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November 3, 2008

How long are you willing to wait to vote?

FROM CNN’s Jack Cafferty:

The prescription for tomorrow is comfortable shoes and patience.

It’s going to be awesome.

Never in recent memory has there been so much interest in a presidential election. More than one-third of Americans are expected to have already voted by the time the polls open tomorrow, a 50 percent increase from 2004. But that doesn’t mean there won’t be a lot of people in front of you in front of you in line when you get to the polls.

Young people have signed up in unprecedented numbers. New voter registrations have broken records in almost every state. Turnout in many of the primaries was staggering. So be prepared.

Be aware also that tomorrow is a chance for all of us to strike a blow for democracy, and God knows she could use a shot in the arm. We’re at our best as a nation when we’re all involved. But that involvement tomorrow will come with a price. You’re probably going to have to wait. Maybe for a long time.

While you’re standing there grumbling that the line isn’t moving, or the machine is broken, remember what it was that got you into that line in the first place. This may well be the most important election we’ve ever had.

Here’s my question to you: How long are you willing to wait in line to vote?

Interested to know which ones made it on air?

Michelle from New Hampshire writes:
I am prepared and willing to wait all day. I have cleared my calendar to make sure I can spend the whole day. And the time I don’t spend waiting or voting, I will spend poll watching and holding signs. This is far too important not to make a personal sacrifice to make sure my vote counts. And, as an Army wife, one day of work loss is meaningless compared to the days my husband has and will spend on deployment. To all within the sound of your voice: Get out and vote!

LaShunda from Mobile, Alabama writes:
I am seven months pregnant and standing for long periods of time hurts my back tremendously, but in spite of my pain I plan on standing in line as long as it takes to exercise my right to vote, especially when those before me endured even greater hardships to have this right.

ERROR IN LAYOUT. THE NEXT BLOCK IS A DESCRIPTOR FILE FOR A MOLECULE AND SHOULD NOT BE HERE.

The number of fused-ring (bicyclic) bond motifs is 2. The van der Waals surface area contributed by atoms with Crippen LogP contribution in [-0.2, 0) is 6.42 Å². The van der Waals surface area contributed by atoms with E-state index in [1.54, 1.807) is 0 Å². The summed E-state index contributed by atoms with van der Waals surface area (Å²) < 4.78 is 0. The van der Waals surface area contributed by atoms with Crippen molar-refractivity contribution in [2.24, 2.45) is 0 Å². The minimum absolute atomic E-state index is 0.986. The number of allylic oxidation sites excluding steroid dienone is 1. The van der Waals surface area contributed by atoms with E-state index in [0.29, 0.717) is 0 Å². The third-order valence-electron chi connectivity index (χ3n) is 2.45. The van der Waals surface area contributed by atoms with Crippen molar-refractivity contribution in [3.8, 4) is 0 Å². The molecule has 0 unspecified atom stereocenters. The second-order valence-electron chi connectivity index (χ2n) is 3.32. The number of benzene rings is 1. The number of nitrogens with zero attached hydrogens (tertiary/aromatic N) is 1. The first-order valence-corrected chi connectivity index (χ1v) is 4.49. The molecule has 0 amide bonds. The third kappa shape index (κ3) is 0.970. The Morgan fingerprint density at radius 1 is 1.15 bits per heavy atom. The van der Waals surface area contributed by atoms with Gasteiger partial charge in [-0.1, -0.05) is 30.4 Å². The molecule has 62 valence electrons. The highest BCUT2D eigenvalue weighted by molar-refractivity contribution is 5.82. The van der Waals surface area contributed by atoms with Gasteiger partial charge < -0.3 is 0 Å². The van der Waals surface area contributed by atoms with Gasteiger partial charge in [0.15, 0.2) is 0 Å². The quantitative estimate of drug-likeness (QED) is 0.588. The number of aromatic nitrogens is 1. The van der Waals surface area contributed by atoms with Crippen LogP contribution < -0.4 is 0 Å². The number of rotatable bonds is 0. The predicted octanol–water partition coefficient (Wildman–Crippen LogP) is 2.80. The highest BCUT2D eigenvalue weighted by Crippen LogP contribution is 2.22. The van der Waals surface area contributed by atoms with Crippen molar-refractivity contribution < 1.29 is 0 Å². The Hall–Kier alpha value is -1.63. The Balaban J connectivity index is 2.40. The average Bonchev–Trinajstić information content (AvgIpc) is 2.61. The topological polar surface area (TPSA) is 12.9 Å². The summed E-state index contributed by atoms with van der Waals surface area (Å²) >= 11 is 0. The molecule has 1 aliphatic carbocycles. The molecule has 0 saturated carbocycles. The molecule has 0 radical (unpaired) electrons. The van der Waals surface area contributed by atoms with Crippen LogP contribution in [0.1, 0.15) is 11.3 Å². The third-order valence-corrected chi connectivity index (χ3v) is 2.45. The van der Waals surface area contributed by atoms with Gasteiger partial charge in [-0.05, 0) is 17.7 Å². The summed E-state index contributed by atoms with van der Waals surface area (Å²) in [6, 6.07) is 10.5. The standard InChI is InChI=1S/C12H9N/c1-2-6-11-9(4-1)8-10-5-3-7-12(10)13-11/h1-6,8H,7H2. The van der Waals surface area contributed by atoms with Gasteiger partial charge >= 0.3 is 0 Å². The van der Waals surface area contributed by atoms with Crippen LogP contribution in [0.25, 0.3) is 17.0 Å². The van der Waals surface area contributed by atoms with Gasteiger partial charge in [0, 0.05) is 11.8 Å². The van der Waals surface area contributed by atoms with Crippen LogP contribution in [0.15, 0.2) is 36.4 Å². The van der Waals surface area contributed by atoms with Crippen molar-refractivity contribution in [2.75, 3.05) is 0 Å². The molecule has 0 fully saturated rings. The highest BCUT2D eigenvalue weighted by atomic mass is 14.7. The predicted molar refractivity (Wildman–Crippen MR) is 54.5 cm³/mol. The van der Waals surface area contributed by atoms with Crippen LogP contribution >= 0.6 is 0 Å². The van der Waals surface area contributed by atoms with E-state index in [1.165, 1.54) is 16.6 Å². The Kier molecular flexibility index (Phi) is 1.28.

Bill from San Diego, California writes:
I appreciate the question, but if anyone honestly thinks that the wait is not worth it even if it’s all day, think about all of the people in places who can’t vote. Think about the people who have fought for voting rights. Remember that blacks and women were not allowed to vote not that long ago.

Patrick writes:
Not longer than about thirty hours.

Dawn from Florida writes:
My husband and I waited 2 1/2 hours here in Miami to vote early. About 1 hour into the wait, my husband started getting antsy and wanted me to remind him why we were wasting our time. I just looked at him and said “George W. Bush”. That did the trick!

Kim writes:
All day if I have to, but I’ll have my 3- and 4-year-olds with me. They may think differently. What a great opportunity to live by example. Never give up.

Bring folding chair(s), bottled water, blankets, umbrellas, a book, music and friends! Bring enough to share!

Read the rest of comments:

http://caffertyfile.blogs.cnn.com/2008/11/03/how-long-are-you-willing-to-wait-to-vote/#comments

Every state matters. Every vote counts. YOUR vote matters.

Stay in line and VOTE!

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June 14, 2008

Democrats Be Warned – Voting Problems Have Already Started!

Fellow democrats, if you have been registered to vote for years or if you recently registered to vote PLEASE request a NEW VOTER I.D. CARD so that you know that you are in the recent computer system printouts and the correct polling location.  If you don’t have a CURRENT VOTER I.D. Card you might be prevented from voting on November 4.  There will be LOTS and LOTS of ‘trickery’ in November.   Plan ahead.

In the past voting was very simple. Now there are new rules that make it harder to vote. In many states you need to show a government picture ID to vote. You will need to bring a picture ID just in case.  Make sure the name on your Voter I.D. card MATCHES your government I.D. that you’ll present at the polling station. 

You can be turned away from the polls if your name does not match exactly.  i.e., if your Voter ID card says Jane Marie Doe; your government ID says Jane Doe. A poll worker can use their discretion and prevent you from voting.  It will be THAT ridiculousness and THAT much trickery in November.  Now is the time to make sure your ducks are in a row — Cross your T’s and dot your I’s.

Read the article below from Shalia Dewan that details that the Secretary of State in Louisiana, a republican (just like the situation in Florida in 2000) is using her discretion to reject voter registration applications – some reasons are valid, some are not.

If you are not registered to vote you can register over-the-phone or on-line.  If you do not receive your voter ID card within 6 weeks, do it again!  No matter if you registered years ago and have not moved, make sure you have a Voter ID Card in your ‘hands’ when you go to vote on November 4.  It takes LESS than 5 minutes to register or re-order a new card.

Register by phone:  1-866-MYVOTE1 ( 1-866-698-6831 )

 Register on-line:  http://www.rockthevote.com/rtv_register.html?ms=googlevr7&gclid=CJeQpor79JMCFQKcFQodB3kUWQ

Read Shalia’s article:

//www.nytimes.com/2008/06/15/us/politics/15vote.html?_r=1&hp&oref=slogin

Paulette

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